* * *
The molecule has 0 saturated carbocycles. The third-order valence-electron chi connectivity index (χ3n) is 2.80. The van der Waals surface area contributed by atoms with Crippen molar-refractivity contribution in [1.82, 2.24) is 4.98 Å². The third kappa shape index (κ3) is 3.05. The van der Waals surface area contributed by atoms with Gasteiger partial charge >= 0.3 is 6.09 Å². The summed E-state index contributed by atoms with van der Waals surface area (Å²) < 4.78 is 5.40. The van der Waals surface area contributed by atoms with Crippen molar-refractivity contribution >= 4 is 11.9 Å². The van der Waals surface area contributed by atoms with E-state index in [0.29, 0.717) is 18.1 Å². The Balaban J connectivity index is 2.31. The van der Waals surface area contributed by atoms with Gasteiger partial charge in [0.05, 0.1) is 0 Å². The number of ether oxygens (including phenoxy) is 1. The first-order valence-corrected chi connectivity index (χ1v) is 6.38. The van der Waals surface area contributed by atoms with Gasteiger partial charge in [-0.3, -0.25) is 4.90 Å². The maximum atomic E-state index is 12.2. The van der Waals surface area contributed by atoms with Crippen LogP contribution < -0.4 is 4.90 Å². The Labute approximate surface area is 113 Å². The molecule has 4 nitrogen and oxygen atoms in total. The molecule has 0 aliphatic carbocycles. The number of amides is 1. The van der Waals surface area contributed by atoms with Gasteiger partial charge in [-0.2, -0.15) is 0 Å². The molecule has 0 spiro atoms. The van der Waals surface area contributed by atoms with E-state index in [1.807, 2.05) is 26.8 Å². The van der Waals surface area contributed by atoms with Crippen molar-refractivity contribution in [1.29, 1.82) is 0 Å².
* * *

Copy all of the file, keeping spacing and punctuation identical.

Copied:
The molecule has 0 saturated carbocycles. The third-order valence-electron chi connectivity index (χ3n) is 2.80. The van der Waals surface area contributed by atoms with Crippen molar-refractivity contribution in [1.82, 2.24) is 4.98 Å². The third kappa shape index (κ3) is 3.05. The van der Waals surface area contributed by atoms with Gasteiger partial charge >= 0.3 is 6.09 Å². The summed E-state index contributed by atoms with van der Waals surface area (Å²) < 4.78 is 5.40. The van der Waals surface area contributed by atoms with Crippen molar-refractivity contribution >= 4 is 11.9 Å². The van der Waals surface area contributed by atoms with E-state index in [0.29, 0.717) is 18.1 Å². The Balaban J connectivity index is 2.31. The van der Waals surface area contributed by atoms with Gasteiger partial charge in [0.05, 0.1) is 0 Å². The number of ether oxygens (including phenoxy) is 1. The first-order valence-corrected chi connectivity index (χ1v) is 6.38. The van der Waals surface area contributed by atoms with Gasteiger partial charge in [-0.3, -0.25) is 4.90 Å². The maximum atomic E-state index is 12.2. The van der Waals surface area contributed by atoms with Crippen LogP contribution < -0.4 is 4.90 Å². The Labute approximate surface area is 113 Å². The molecule has 4 nitrogen and oxygen atoms in total. The molecule has 0 aliphatic carbocycles. The number of amides is 1. The van der Waals surface area contributed by atoms with Gasteiger partial charge in [-0.2, -0.15) is 0 Å². The molecule has 0 spiro atoms. The van der Waals surface area contributed by atoms with E-state index in [1.807, 2.05) is 26.8 Å². The van der Waals surface area contributed by atoms with Crippen molar-refractivity contribution in [1.29, 1.82) is 0 Å².